Living local takes on new meaning when you try a home exchange. There are a number of sites that act as middlemen for brokering the deal, such as Homelink USA and Home Exchange (membership fees apply). List your home and start researching areas where you’d like to go—Paris, perhaps? Or wait and see who’s interested in staying in your home, and then plan a swap for a week, a month or whatever fits your schedule.

Real Estate Trade
GoSwap differs from Home Exchange and other house swapping sites in that it’s permanent. The concept: “I’ll buy your home, you buy mine.” (Or car, boat, commercial property and the list goes on). Get started by listing your property online and search for matches.

Barter Quest
Trade your haves for your wants on Barter Quest. Say you’re looking for an iPod. Do a quick search and you’ll find that a user in Chicago has one. Want to make a trade? Check out the user’s “wants,” and you’ll see that he or she is looking to swap for a new XBOX 360. Good deal? Swap it! Not impressed? Keep looking. The site has an impressive array of goods (art, equipment, appliances, etc.), services (pet grooming, house cleaning, DJ, personal training) and even real estate, all up for grabs. 

Clothing Swaps
Want to trade your Gucci for a Fendi? If you have friends with such tastes, offer to host a clothing/accessory swap. Invite your pals over to your house, along with some of their gently used cast-offs, and get the dress-up party started. Not impressed with your friends’ fashion? Check out SwapStyle and Rehash, two sites that allow you to upload photos you take of your closet and then barter for new-to-you duds.

Book Exchange
Build your own library by swapping stories through PaperBook Swap. The site has more than 4 million books, including paperbacks, hard covers, textbooks and audio books available. Get started by listing your own books for swapping. Then, search for a book you’d like to read. Select that book, and the owner will send it to you for free. All the sender has to do is pay for postage, which they can purchase and print via the site. Over time, the site tracks how much you save by swapping books. How’s that for instant gratification?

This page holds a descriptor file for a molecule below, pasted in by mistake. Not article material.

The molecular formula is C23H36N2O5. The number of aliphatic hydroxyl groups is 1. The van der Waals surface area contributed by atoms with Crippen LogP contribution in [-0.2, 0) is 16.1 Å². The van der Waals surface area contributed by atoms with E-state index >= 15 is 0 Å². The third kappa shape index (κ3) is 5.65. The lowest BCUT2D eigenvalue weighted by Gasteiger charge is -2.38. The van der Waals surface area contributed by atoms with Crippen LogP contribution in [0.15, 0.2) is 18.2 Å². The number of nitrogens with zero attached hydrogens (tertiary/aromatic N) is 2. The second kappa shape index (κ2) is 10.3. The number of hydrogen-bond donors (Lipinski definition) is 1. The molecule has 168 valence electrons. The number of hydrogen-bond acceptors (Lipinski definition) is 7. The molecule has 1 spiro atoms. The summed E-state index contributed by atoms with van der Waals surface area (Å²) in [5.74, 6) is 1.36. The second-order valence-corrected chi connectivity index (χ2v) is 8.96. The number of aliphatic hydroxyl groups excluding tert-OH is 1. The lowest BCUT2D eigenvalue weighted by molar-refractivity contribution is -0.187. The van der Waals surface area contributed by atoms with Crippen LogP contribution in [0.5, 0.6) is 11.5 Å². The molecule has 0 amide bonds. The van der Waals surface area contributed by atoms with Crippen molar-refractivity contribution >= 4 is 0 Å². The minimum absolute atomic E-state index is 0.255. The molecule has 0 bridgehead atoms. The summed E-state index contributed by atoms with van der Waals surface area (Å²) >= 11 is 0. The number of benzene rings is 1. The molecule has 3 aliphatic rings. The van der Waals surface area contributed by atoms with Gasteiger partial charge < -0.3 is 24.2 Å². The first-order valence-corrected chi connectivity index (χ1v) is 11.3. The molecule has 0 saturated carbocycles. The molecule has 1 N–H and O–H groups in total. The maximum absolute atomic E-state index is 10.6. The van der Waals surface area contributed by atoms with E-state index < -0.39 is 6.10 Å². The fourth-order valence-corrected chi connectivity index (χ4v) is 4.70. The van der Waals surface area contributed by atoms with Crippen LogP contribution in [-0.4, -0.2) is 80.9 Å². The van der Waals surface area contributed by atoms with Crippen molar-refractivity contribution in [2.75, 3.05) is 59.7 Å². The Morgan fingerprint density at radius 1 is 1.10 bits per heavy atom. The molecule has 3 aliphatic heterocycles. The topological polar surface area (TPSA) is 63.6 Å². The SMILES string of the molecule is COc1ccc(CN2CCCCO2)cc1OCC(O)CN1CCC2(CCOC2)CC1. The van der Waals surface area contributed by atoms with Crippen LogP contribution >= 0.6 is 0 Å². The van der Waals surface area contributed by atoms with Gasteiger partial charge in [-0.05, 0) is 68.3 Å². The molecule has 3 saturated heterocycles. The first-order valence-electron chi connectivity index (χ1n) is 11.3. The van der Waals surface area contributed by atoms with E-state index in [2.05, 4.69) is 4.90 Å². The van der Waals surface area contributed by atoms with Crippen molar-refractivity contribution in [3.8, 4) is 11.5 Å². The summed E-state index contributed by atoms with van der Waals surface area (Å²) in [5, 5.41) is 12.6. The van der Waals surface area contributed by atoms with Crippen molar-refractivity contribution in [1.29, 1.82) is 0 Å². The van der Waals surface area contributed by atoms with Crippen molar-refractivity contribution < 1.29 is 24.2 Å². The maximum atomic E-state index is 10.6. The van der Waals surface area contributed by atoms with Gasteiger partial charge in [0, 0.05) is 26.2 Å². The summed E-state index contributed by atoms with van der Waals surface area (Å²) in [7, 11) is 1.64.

National Soup Swap Day
Yes, this is a thing. One day a year— the next “official” date is Jan. 16, 2017, but you can host your own soup swap any time—soup lovers near and far pour over their mirepoix, sweat over their stews and chatter over their chili, preparing for the eighth annual National Soup Swap. The tradition started in Seattle and has spread throughout communities across the country. The goal? To break bread and swap soup! Host your own soup swap by inviting friends and family to create their own soup and bring it over to share. (Tip: You might want to suggest that they freeze it before traveling any significant distance. Soup swapping can get messy). 


Kate Silver

Kate Silver is an award-winning freelance writer and editor with more than a decade of journalism experience. Based in Chicago, she specializes in features, health, food and travel stories for print publications and websites. Her work has appeared in the Washington Post, Men's Health, Chicago Tribune, Chicago Sun-Times, Southwest Airline's Spirit Magazine and many other outlets.